LH: Van, you recently took your organization through a renaming and rebranding. What does True Access Capital mean, and why was it important to make these changes?
Vandell Hampton, President and CEO of True Access Capital (VH): We operated as First State Community Loan Fund for nearly 30 years. That name is pretty specific to Delaware, which often calls itself the “First State.” But about a year ago we decided to take a hard look at ourselves and how we present our business case to customers, funders and others. Our mission of serving low-income, women, minority, and other underserved clients with technical assistance and access to capital hasn’t changed; but over the years, so much about the way we work, and the scope and scale of our operations has changed. We’re bigger, we serve more clients, and our growth plans expand well beyond Delaware. We think [True Access Capital] does a better job than the old name at signaling what we do and how we do it, it’s more customer and outward facing and less institutional sounding than the old name, and it certainly doesn’t limit us to Delaware.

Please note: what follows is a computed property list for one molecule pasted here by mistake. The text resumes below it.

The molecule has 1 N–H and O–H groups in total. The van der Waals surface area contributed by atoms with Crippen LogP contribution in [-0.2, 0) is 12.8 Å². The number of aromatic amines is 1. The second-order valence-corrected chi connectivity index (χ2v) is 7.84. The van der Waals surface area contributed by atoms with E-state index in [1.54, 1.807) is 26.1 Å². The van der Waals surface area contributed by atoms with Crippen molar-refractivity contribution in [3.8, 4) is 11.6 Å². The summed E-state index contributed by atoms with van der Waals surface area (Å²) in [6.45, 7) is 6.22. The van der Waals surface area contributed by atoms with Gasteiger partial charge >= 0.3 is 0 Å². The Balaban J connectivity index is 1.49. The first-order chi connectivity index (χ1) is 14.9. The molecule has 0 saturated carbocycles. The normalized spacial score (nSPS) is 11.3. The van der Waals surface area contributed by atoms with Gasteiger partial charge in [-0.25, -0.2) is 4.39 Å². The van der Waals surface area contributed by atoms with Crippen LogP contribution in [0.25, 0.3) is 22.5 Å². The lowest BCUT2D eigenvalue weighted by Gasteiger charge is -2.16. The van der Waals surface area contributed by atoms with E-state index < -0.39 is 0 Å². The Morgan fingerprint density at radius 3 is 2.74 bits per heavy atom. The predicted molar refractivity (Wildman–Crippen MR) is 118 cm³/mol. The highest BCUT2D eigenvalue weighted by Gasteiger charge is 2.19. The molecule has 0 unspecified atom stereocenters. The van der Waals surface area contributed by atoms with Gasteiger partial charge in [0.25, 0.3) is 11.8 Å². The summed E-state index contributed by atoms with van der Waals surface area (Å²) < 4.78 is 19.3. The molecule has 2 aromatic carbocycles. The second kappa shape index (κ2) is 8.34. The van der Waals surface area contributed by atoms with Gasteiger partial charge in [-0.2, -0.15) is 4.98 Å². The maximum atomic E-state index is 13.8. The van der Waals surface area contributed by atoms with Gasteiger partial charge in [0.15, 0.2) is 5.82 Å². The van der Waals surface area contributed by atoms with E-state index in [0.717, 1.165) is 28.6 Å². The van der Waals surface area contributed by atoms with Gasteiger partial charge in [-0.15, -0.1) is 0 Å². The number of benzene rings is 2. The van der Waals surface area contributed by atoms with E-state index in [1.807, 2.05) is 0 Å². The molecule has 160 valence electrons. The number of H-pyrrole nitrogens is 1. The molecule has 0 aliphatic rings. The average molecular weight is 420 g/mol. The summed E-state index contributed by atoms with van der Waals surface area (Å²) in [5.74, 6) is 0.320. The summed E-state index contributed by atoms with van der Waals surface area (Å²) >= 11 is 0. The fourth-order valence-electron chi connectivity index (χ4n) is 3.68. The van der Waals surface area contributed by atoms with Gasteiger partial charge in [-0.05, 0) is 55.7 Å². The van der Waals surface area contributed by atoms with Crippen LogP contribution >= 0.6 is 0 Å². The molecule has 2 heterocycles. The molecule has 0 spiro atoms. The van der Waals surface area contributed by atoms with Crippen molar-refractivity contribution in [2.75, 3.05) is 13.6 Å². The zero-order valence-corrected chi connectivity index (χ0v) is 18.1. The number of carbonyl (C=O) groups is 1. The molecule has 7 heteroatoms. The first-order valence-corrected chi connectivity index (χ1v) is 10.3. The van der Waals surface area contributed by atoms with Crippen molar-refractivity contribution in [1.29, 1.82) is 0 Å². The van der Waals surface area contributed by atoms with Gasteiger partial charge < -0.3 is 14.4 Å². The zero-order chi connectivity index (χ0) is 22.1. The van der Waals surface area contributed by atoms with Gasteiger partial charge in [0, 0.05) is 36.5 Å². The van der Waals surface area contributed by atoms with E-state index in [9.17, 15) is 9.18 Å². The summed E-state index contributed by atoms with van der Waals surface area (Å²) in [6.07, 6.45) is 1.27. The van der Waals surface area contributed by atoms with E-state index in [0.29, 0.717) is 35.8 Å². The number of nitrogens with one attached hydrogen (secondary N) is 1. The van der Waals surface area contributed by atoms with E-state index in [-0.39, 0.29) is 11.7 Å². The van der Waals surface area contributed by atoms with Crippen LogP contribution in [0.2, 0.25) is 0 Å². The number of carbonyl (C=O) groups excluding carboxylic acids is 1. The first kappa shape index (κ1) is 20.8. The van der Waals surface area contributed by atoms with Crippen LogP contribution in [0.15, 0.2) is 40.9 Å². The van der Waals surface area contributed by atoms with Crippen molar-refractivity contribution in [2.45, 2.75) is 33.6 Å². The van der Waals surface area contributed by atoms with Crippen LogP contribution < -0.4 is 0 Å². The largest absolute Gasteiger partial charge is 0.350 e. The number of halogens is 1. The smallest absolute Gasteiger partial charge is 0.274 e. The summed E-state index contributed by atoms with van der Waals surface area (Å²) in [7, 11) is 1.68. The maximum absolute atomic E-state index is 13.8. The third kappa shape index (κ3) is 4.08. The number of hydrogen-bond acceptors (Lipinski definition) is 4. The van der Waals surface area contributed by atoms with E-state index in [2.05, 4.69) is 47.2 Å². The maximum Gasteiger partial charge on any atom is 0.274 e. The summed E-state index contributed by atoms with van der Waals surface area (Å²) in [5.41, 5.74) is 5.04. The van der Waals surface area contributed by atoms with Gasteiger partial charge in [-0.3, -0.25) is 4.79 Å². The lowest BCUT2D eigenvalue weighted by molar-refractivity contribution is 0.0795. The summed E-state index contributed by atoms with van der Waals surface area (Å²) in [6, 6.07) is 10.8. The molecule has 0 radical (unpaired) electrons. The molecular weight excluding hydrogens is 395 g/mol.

LH: What kind of deals are you looking for in Philadelphia? What are some early examples of successful financings?
VH: Right now, we support small and micro-businesses in Delaware and in Bucks, Chester, Delaware, Montgomery and Philadelphia Counties. We’ve lent over $40 million to more than 1,300 borrowers in these markets, but we’re definitely looking to grow that portfolio in these and other markets around the region. We’re looking for deals that many others might avoid. True Access Capital supports deals that don’t qualify for traditional funding. Sometimes that means it’s a business idea that really is just a concept, or a proposal to enter a risky category like a restaurant or a retail store. Other times the business owner has some credit challenges. We’re also looking to help women and minority-led companies that need to get a foothold, especially in low-income areas.